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New Norwalk special education facility will wait until August 2016

Chief Financial Officer Rich Rudl
Norwalk Superintendent of Schools Manny Rivera, right, explains the proposed 2015-16 operating budget Wednesday in City Hall. At left is Chief Financial Officer Rich Rudl.

NORWALK, Conn. – It’s “very disappointing,” Norwalk Superintendent of Schools Manny Rivera said – the Special Education pre-K facility planned for Allen Road will not open this fall.

The plan to renovate the old Roosevelt School at 11 Allen Road and turn it into a Norwalk Early Childhood Center has been working its way through Norwalk government, with an $880,000 special appropriation approved Jan. 13 by the Common Council. The goal was to put out a Request for Proposals (RFP) in January and get the construction done by September, but, on Jan. 21, Rivera notified the Board of Education that it will be impossible to get it done in time for the next school year. The facility will likely open in August 2016, he said.

The plan is to renovate the old school to create six classrooms for the first year, and renovate another two the following summer to make it a total of eight classrooms – which is what Norwalk has now, but spread out over four schools. This move was recommended in the 2012 Capitol Region Education Council (CREC) report, which sharply criticized Norwalk’s Special Education program.

“We can have services in one location as opposed to having individuals run all over the school system,” Norwalk Public Schools Chief Financial Officer Rich Rudl said to Finance Committee members in December. “… It’s a cost issue, it’s also an education issue. We have seen our costs for Special Ed skyrocket just in the last few years. One of the reasons they tend to go up is, at some point in that child’s education, something happens that goes wrong. Essentially, it’s too late and we have to out-place them.”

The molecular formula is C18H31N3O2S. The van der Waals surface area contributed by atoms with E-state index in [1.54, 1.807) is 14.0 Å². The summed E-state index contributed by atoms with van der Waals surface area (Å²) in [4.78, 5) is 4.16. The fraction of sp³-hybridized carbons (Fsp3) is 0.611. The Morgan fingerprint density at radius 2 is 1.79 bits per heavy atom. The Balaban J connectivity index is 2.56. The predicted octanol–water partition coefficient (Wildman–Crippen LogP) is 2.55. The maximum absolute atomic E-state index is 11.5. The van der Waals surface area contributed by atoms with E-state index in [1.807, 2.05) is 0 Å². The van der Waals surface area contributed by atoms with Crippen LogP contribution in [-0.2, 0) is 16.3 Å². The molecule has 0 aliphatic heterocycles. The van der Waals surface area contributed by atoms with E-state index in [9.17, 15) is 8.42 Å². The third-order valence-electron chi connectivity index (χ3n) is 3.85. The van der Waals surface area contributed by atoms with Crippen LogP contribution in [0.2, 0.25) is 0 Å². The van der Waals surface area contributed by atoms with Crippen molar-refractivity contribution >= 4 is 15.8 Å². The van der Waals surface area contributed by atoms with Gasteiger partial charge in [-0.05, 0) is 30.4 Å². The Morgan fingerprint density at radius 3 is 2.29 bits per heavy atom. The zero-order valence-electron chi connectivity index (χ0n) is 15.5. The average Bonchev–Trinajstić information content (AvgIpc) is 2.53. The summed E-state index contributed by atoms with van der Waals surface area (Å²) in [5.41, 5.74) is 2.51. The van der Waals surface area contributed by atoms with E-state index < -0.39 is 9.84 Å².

A side benefit to the consolidation is that it opens up classrooms at the schools that currently offer pre-K, Rudl said. Marvin Elementary has two such classrooms, and is “quite overcrowded,” he said.

Norwalk Building and Facilities Manager Alan Lo in December called the plan to start construction in March “very aggressive,” but expressed confidence. It would be funded with $1.65 million in city funds, including $771,000 of BoE surplus money from 2013-14, he said. Then the city would try to get reimbursement from the state.

“The state in general is not extremely helpful; I am not sure how to put it anyway, lukewarm,” Lo told Finance Committee members. “So we went up there, it wasn’t very well received, but we are pushing along anyways. We are going to submit our paperwork, get all the documents in place and just keep moving forward.”

Rivera’s Jan. 21 letter mentions problems with state approvals as part of the reason it won’t get done as fast as hoped.

Rivera said Rudl had met with Lo and the architect. The highlights of the meeting were:

“State approval process has been much slower than anticipated and, as a result, will now no longer allow us to deliver 6 classroom spaces at Roosevelt by August 2015.

“According to the construction manager, the approved inclusion of therapeutic classrooms (made by Special Ed staff) to enhance the school’s ability to address special needs students was underestimated, and the cost of the project now exceeds the $1.65 million dollar budget allocation.

“Given that we fast-tracked this project, it does not allow us to apply the reimbursable funds towards the project’s completion but only use those funds to reduce the financial exposure in the capital funds budget.